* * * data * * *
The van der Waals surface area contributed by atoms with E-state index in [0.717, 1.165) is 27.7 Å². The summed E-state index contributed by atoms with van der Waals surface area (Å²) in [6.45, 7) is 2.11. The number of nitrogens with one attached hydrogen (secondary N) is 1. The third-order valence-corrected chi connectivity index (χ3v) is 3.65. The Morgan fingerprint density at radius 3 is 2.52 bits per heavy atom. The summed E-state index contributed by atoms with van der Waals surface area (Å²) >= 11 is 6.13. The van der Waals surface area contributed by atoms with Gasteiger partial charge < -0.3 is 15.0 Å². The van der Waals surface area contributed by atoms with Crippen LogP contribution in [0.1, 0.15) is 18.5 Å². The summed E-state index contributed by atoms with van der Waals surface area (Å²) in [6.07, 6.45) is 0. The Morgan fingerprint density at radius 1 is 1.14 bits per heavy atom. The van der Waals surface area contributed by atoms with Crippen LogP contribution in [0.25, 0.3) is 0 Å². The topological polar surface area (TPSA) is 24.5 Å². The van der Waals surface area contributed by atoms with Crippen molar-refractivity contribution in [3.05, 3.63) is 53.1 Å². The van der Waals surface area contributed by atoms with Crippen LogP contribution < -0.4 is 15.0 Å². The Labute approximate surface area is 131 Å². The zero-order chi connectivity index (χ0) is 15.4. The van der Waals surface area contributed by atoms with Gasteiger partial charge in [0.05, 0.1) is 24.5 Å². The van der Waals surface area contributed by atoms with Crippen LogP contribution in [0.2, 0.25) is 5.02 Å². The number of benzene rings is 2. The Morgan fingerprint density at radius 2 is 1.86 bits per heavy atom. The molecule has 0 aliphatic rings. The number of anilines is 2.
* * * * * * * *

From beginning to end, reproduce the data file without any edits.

The van der Waals surface area contributed by atoms with E-state index in [0.717, 1.165) is 27.7 Å². The summed E-state index contributed by atoms with van der Waals surface area (Å²) in [6.45, 7) is 2.11. The number of nitrogens with one attached hydrogen (secondary N) is 1. The third-order valence-corrected chi connectivity index (χ3v) is 3.65. The Morgan fingerprint density at radius 3 is 2.52 bits per heavy atom. The summed E-state index contributed by atoms with van der Waals surface area (Å²) >= 11 is 6.13. The van der Waals surface area contributed by atoms with Gasteiger partial charge < -0.3 is 15.0 Å². The van der Waals surface area contributed by atoms with Crippen LogP contribution in [0.1, 0.15) is 18.5 Å². The summed E-state index contributed by atoms with van der Waals surface area (Å²) in [6.07, 6.45) is 0. The Morgan fingerprint density at radius 1 is 1.14 bits per heavy atom. The van der Waals surface area contributed by atoms with Crippen LogP contribution in [0.25, 0.3) is 0 Å². The topological polar surface area (TPSA) is 24.5 Å². The van der Waals surface area contributed by atoms with Crippen molar-refractivity contribution in [3.05, 3.63) is 53.1 Å². The van der Waals surface area contributed by atoms with Crippen LogP contribution < -0.4 is 15.0 Å². The Labute approximate surface area is 131 Å². The zero-order chi connectivity index (χ0) is 15.4. The van der Waals surface area contributed by atoms with Gasteiger partial charge in [0.05, 0.1) is 24.5 Å². The van der Waals surface area contributed by atoms with Crippen LogP contribution in [0.2, 0.25) is 5.02 Å². The number of benzene rings is 2. The Morgan fingerprint density at radius 2 is 1.86 bits per heavy atom. The molecule has 0 aliphatic rings. The number of anilines is 2.